Recently a colleague of mine was telling me about her elderly cat whose breath had become quite intolerable. She examined his little fangs, which seemed to be fine. She switched his food, but nothing seemed to alleviate the smelly problem. Ultimately, it dawned on her that his breath smelled ultra-sweet. A trip to the vet confirmed her cat had developed diabetes.
While rotten breath in pets can be an nuisance, in humans it can be downright offensive to others and quite embarrassing (if you are actually aware of the problem).
Unfortunately, many people are oblivious that their breath has become discourteous. If you have dry mouth, a coating on the tongue, have noticed a bad taste, or the taste in your mouth changes, you may have halitosis.
Although halitosis is sometimes an indication of a more serious medical disorder – such as diabetes – it is most often a none-life-threatening temporary problem resulting from foods you consume, dry mouth, tobacco products, medication, poor oral hygiene, or substandard maintenance of dentures or dental appliances.
Maintain Oral Health
Most individuals with bad breath can effectively treat and eliminate the condition on their own. Maintaining proper oral health can greatly reduce or eliminate that icky breath. Brush and floss your teeth and dental appliances thoroughly with toothpaste at least morning and night, and preferably after meals. Be sure to brush the tongue and roof of your mouth too. If you have appliances, a product such as Efferdent can assist in the cleansing process. Gargle with water or mouthwash after brushing. Be sure to replace your toothbrush every 2-3 months.
Proper oral hygiene, as described above, will eliminate food particles from those precious pearly whites. Fragments of your fare that remain on your ivories or dentures and dental appliances will rot and cause lingering unpleasant odors. They can also promote the growth of bacteria and plaque, which also bolsters foul odors.
Foods and supplements often contributing to odious breath are onions and garlic, exotic spices (like curry), certain cheeses, fish, fish oil capsules, and acidic drinks like coffee or alcohol. Low-carb diets can also cause ‘ketone breath’ which occurs when the body burns fat as energy. The ketones produce a fruity odor when exhaled. Eat a diet rich in fruits and vegetables, reduce your meat intake, and avoid the major food offenders. Even proper oral hygiene can only mask those odors until the foods have been eliminated from your body, because they are absorbed into your bloodstream and carried into your lungs, which are expelled when you breathe or talk.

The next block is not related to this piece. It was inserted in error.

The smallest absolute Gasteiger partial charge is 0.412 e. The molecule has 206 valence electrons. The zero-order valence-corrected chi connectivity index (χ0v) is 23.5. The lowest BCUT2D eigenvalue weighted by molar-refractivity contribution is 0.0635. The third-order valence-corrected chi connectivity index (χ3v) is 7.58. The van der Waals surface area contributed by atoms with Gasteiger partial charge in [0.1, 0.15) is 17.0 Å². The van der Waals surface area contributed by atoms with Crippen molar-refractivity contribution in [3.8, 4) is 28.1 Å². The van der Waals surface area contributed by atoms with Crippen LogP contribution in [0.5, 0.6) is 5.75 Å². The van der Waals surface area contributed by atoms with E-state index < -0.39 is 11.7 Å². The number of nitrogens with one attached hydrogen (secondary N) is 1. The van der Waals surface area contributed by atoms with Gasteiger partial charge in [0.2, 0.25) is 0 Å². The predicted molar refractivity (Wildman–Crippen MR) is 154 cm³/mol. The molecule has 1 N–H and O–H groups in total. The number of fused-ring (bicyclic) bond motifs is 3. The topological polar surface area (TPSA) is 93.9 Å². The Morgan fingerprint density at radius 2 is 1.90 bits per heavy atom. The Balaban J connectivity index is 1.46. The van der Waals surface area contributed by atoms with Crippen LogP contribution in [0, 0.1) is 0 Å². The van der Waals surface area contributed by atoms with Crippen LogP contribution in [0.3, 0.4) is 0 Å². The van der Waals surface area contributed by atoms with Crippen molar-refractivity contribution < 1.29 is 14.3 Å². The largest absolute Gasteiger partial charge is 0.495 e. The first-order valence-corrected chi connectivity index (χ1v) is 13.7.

Dry mouth can also cause foul breath. Saliva is a vital part of the digestive process and cleanses the morsels of your meal still remaining in the mouth, eliminating bacteria growth. To re-hydrate, drink plenty of water, eat at regular intervals, and suck on sugarless hard candy to stimulate the production of saliva.
Problems that may also cause mouth odor include:
- Infections, such as strep throat or sinus infections
- Dental problems, such as cavities
- Tonsils with deep tunnels (crypts) that trap food particles
- Throat or mouth cancers
- Digestive system disorders, such as reflux, bowel problems, or cancer
- Liver disease
- Lung problems, such as an infection or cancer
When To See A Professional:
If good personal oral hygiene has not eradicated the source of your chronic bad breath, call Dr. Arhiri to identify and treat the root problem, especially if you have:
- Sores in the mouth
- Persistent dry mouth
- Pain with chewing or swallowing
- White spots on the tonsils
- Just started a new medication
- Had recent dental surgery
Dr. Arhiri will conduct a full medical and dental history, as well as a comprehensive dental exam. X-rays may be taken to uncover any hidden cavities and gum disease will be considered.
Patients with extreme dry mouth may require a prescription for artificial saliva. Special toothpaste and mouthwash can also be prescribed. If gum disease is the cause, those conditions will be treated accordingly. If it is determined that the cause is not of oral origin, you may be referred to a physician.
If bad breath is all but killing your confidence and self esteem, yet nothing you’ve tried has worked, please see a professional to assist you in reclaiming your life!